What are we Launching?

The North Medford Black Tornado (Secondary) Payload Design.

We have designed a payload container that allows multiple Common and Secondary payloads to mixed and matched into different launch systems. This design enables existing Common payloads to be used without change. The one exception is the Iridium Modem container, which we have rebuilt to work with our common framework.

As shown below, the design consists of a 7.75” diameter Lexan sheet mounted on top of 1” Foamular board. Electronic components are mounted onto a custom 3D printed support structure, which is secured to the Lexan sheet using a Velco strap. Separation between payloads layers is achieved using LEGO bricks, which provide strength, while also at the same time supporting variable spacing between layers. The Secondary payload in the figure below supports a GPS, external temperature sensor and an altitude-triggered buzzer.

The Secondary payload shown below supports an Adafruit 9 DOF IMU and a Sparkfun BMP180 Barometer. It also shows our approach to powering the system. The battery is a PKCELL 3.7V 6600 mAh battery. This battery is the same model at that used in the Main payloads. An Adafruit 500mA Powerboost module is used to increase the 3.7V battery output to 5.2V for powering the Arduino and sensor boards. The Powerboost module enables the battery to be charged in place. The power switch on the board is connected to the enable pin on the Powerboost module and is used to switch the system on and off. A custom built 3D printed support allows access to the power switch from outside of the

The power system described above can power multiple payloads. In the image below two payloads are linked together and powered by a single battery and power switch.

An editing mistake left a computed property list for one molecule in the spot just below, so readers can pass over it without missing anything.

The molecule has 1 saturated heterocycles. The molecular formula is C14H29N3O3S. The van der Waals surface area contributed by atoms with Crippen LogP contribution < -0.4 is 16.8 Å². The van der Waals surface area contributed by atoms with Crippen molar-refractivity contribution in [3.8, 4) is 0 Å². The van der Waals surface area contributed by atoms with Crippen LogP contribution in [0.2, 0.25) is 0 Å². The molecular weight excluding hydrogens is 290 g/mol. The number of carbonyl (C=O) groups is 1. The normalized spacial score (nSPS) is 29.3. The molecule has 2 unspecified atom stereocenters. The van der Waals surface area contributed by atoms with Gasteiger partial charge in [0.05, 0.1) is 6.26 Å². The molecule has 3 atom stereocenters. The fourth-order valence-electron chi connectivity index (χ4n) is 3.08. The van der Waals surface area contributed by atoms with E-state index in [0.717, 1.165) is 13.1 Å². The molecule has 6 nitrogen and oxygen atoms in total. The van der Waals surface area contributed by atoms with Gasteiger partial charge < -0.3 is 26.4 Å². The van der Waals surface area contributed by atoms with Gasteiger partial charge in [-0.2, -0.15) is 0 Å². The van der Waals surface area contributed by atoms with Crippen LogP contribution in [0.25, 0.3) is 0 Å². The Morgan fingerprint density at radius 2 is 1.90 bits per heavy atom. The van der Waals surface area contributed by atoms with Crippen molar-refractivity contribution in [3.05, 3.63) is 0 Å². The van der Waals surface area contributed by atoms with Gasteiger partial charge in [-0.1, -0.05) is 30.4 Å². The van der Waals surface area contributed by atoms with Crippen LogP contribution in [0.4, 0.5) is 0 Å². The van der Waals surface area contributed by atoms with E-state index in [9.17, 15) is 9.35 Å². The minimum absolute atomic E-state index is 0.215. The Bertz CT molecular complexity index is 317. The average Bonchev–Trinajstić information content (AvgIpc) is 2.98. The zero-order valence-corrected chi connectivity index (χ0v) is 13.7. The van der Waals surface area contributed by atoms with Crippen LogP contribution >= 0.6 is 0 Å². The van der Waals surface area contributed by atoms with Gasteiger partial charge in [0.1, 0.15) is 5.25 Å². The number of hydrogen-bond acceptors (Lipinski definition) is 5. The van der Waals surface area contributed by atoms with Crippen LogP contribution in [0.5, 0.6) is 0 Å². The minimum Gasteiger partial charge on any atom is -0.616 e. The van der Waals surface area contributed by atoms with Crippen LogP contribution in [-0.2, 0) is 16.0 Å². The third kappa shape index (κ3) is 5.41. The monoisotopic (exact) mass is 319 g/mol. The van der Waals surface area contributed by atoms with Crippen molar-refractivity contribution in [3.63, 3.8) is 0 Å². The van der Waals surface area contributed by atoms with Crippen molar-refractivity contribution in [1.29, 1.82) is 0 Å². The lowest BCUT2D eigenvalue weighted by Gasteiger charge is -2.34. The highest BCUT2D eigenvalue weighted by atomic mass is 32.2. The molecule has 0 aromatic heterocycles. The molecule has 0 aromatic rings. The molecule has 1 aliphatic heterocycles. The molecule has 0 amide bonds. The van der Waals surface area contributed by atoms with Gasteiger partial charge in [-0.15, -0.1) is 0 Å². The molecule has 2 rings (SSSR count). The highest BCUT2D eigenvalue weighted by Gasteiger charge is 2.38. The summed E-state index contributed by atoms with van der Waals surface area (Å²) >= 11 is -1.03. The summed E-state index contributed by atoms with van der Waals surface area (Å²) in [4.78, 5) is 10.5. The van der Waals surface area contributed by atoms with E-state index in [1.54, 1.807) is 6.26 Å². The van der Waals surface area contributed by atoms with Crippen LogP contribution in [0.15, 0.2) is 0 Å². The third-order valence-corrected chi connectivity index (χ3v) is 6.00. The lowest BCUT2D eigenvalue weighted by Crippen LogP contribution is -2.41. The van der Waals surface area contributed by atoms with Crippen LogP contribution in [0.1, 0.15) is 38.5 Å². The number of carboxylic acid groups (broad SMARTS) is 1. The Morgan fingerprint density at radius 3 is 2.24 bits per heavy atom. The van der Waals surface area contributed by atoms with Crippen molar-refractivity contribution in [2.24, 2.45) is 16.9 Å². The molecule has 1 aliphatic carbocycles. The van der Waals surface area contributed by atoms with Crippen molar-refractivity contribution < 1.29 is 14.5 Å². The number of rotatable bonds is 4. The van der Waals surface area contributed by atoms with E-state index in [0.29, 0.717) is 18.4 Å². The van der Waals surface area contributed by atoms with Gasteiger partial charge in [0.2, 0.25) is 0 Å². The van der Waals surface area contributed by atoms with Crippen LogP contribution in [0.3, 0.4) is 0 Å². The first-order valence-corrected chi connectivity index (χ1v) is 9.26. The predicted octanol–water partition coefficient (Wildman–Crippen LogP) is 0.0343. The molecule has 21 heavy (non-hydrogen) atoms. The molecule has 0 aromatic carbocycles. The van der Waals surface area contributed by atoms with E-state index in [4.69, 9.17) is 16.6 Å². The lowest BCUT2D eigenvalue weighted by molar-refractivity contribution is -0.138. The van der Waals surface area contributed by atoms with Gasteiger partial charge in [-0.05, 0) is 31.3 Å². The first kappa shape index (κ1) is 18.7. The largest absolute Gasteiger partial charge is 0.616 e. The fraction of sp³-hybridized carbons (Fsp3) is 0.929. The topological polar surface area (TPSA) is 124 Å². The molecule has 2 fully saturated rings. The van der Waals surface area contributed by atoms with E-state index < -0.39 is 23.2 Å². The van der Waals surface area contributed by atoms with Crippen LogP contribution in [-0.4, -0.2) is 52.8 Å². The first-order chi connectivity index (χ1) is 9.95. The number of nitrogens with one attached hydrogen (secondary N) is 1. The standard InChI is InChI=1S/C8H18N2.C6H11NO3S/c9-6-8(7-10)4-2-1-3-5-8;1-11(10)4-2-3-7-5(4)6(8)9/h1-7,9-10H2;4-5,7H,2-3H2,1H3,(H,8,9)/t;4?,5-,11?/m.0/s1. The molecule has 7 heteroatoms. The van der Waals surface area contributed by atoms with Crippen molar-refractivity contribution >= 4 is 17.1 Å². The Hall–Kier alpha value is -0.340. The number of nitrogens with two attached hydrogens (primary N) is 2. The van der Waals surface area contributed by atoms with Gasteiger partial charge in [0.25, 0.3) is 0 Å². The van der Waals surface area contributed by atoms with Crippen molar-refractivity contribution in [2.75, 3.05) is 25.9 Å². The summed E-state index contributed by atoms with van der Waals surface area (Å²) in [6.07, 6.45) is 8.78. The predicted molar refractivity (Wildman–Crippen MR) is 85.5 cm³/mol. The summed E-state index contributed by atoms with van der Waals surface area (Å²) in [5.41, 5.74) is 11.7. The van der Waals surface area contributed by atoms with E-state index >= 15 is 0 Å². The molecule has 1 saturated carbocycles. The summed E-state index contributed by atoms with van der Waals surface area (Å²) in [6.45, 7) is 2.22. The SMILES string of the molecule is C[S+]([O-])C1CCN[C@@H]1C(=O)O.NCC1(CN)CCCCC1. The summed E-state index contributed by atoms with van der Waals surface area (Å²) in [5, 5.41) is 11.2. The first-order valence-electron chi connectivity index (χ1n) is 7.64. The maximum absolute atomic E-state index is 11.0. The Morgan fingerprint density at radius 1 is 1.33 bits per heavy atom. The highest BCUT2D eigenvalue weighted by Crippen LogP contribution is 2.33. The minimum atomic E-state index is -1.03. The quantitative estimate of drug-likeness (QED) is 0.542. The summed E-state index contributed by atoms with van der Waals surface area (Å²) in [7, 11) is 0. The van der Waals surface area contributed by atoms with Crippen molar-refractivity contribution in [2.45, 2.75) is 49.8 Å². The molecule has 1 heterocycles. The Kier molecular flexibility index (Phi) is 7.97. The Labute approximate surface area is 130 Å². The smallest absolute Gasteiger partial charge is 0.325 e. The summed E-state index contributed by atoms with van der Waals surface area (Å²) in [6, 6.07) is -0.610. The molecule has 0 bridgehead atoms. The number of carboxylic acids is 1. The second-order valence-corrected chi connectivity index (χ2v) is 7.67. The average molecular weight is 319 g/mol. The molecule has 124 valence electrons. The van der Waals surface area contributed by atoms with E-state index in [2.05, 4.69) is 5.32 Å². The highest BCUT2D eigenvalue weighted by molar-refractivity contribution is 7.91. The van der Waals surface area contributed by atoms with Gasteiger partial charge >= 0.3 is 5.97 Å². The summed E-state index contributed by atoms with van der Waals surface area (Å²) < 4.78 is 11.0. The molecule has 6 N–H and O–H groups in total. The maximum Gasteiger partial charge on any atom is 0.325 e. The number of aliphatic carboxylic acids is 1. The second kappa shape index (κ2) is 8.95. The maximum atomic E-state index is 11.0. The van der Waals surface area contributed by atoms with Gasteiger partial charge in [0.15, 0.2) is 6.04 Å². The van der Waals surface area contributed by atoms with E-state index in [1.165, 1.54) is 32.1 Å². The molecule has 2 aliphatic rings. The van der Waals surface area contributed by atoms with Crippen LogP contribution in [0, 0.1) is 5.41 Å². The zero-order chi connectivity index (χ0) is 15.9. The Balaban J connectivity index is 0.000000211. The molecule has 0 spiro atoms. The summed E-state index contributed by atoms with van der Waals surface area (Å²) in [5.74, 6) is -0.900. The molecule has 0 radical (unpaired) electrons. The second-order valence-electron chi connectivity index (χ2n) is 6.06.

The Secondary payload shown below supports Vernier UVA, UVB and Radiation sensors. The radiation sensor counts alpha, beta and gamma particles. We plan to add an Ozone sensor to this payload. The sensors are connected to an Arduino by a Sparkfun interface. The same system as that described earlier is used to power the payload.

The Secondary payload shown below supports various models of cameras that can be configured to point upwards, downwards or sideways. Custom-built 3D brackets are used to support cameras in these various configurations. A Lexan sheet is act as a barrier between the inside of the payload and the exterior environment.

Rings cut using a CNC router are used to create the container for the payloads. Rings can be added or deleted based on the height of the payloads. We will not glue the rings together until the complete system is assembled. In general, each payload box consists of two halves that will be taped together just before launch. Shown below are the top and bottom halves of a container.

The complete container is shown below. The top ring is also supported by the Lego bricks of the top payload, which prevents the payloads from moving during flight. The image also shows the external buzzer and temperature sensor, which still need to be secured in place.

The image below shows the new configuration of the Iridium modem. We still need to add a Lexan support sheet and a switch. Adding a switch eliminates the need to plug and unplug the battery (except when charging) to power the system and enables the payload to be activated from outside of the container.




Payload Structural Test.

Testing the reliability of glue at low temperatures. This payload box prototype was in a freezer until it reached zero degrees Celsius. Results of this test show that the durability of the glue is not compromised by being reduced to a low temperature. The self repairing aspect of our payload boxes is an added bonus!